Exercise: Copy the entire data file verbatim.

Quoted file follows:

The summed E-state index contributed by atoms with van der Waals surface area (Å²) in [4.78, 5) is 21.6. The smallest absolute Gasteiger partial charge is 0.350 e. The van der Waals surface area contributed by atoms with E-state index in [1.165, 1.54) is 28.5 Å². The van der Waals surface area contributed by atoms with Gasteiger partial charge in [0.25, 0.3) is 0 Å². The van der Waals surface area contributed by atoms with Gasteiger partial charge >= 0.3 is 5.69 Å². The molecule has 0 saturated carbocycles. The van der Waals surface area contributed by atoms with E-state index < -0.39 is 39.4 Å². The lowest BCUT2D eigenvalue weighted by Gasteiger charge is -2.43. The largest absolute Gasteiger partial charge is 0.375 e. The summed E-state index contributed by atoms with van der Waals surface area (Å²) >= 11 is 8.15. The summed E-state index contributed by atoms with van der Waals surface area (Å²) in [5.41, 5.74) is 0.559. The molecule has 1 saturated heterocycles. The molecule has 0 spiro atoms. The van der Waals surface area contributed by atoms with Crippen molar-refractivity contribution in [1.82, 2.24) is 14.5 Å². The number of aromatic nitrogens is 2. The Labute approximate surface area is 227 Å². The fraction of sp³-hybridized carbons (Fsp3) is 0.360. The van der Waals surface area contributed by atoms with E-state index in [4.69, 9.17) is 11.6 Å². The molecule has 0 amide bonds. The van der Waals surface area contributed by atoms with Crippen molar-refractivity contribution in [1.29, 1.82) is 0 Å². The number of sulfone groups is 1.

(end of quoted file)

The summed E-state index contributed by atoms with van der Waals surface area (Å²) in [4.78, 5) is 21.6. The smallest absolute Gasteiger partial charge is 0.350 e. The van der Waals surface area contributed by atoms with E-state index in [1.165, 1.54) is 28.5 Å². The van der Waals surface area contributed by atoms with Gasteiger partial charge in [0.25, 0.3) is 0 Å². The van der Waals surface area contributed by atoms with Gasteiger partial charge >= 0.3 is 5.69 Å². The molecule has 0 saturated carbocycles. The van der Waals surface area contributed by atoms with E-state index < -0.39 is 39.4 Å². The lowest BCUT2D eigenvalue weighted by Gasteiger charge is -2.43. The largest absolute Gasteiger partial charge is 0.375 e. The summed E-state index contributed by atoms with van der Waals surface area (Å²) >= 11 is 8.15. The summed E-state index contributed by atoms with van der Waals surface area (Å²) in [5.41, 5.74) is 0.559. The molecule has 1 saturated heterocycles. The molecule has 0 spiro atoms. The van der Waals surface area contributed by atoms with Crippen molar-refractivity contribution in [1.82, 2.24) is 14.5 Å². The number of aromatic nitrogens is 2. The Labute approximate surface area is 227 Å². The fraction of sp³-hybridized carbons (Fsp3) is 0.360. The van der Waals surface area contributed by atoms with E-state index in [4.69, 9.17) is 11.6 Å². The molecule has 0 amide bonds. The van der Waals surface area contributed by atoms with Crippen molar-refractivity contribution in [1.29, 1.82) is 0 Å². The number of sulfone groups is 1.